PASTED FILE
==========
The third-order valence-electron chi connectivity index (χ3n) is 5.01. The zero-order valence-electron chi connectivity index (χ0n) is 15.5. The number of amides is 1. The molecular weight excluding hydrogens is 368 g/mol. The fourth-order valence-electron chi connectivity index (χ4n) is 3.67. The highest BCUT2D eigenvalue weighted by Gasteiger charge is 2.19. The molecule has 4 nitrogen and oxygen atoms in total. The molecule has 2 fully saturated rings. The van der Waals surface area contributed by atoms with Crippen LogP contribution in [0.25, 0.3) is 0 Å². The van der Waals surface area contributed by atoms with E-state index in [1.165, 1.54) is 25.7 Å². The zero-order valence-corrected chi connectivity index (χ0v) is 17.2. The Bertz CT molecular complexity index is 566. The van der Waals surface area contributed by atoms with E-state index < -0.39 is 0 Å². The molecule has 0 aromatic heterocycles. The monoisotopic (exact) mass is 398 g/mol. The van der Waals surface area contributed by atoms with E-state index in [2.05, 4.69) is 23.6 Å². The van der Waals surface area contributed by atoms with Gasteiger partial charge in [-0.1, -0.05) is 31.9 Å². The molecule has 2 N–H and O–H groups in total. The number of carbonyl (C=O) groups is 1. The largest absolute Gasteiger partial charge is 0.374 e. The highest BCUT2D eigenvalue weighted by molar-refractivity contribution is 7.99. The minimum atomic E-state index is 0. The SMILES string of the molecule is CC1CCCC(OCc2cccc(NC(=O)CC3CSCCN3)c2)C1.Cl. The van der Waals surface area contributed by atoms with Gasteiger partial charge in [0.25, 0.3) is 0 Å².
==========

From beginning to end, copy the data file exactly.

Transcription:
The third-order valence-electron chi connectivity index (χ3n) is 5.01. The zero-order valence-electron chi connectivity index (χ0n) is 15.5. The number of amides is 1. The molecular weight excluding hydrogens is 368 g/mol. The fourth-order valence-electron chi connectivity index (χ4n) is 3.67. The highest BCUT2D eigenvalue weighted by Gasteiger charge is 2.19. The molecule has 4 nitrogen and oxygen atoms in total. The molecule has 2 fully saturated rings. The van der Waals surface area contributed by atoms with Crippen LogP contribution in [0.25, 0.3) is 0 Å². The van der Waals surface area contributed by atoms with E-state index in [1.165, 1.54) is 25.7 Å². The zero-order valence-corrected chi connectivity index (χ0v) is 17.2. The Bertz CT molecular complexity index is 566. The van der Waals surface area contributed by atoms with E-state index < -0.39 is 0 Å². The molecule has 0 aromatic heterocycles. The monoisotopic (exact) mass is 398 g/mol. The van der Waals surface area contributed by atoms with E-state index in [2.05, 4.69) is 23.6 Å². The van der Waals surface area contributed by atoms with Gasteiger partial charge in [-0.1, -0.05) is 31.9 Å². The molecule has 2 N–H and O–H groups in total. The number of carbonyl (C=O) groups is 1. The largest absolute Gasteiger partial charge is 0.374 e. The highest BCUT2D eigenvalue weighted by molar-refractivity contribution is 7.99. The minimum atomic E-state index is 0. The SMILES string of the molecule is CC1CCCC(OCc2cccc(NC(=O)CC3CSCCN3)c2)C1.Cl. The van der Waals surface area contributed by atoms with Gasteiger partial charge in [0.25, 0.3) is 0 Å².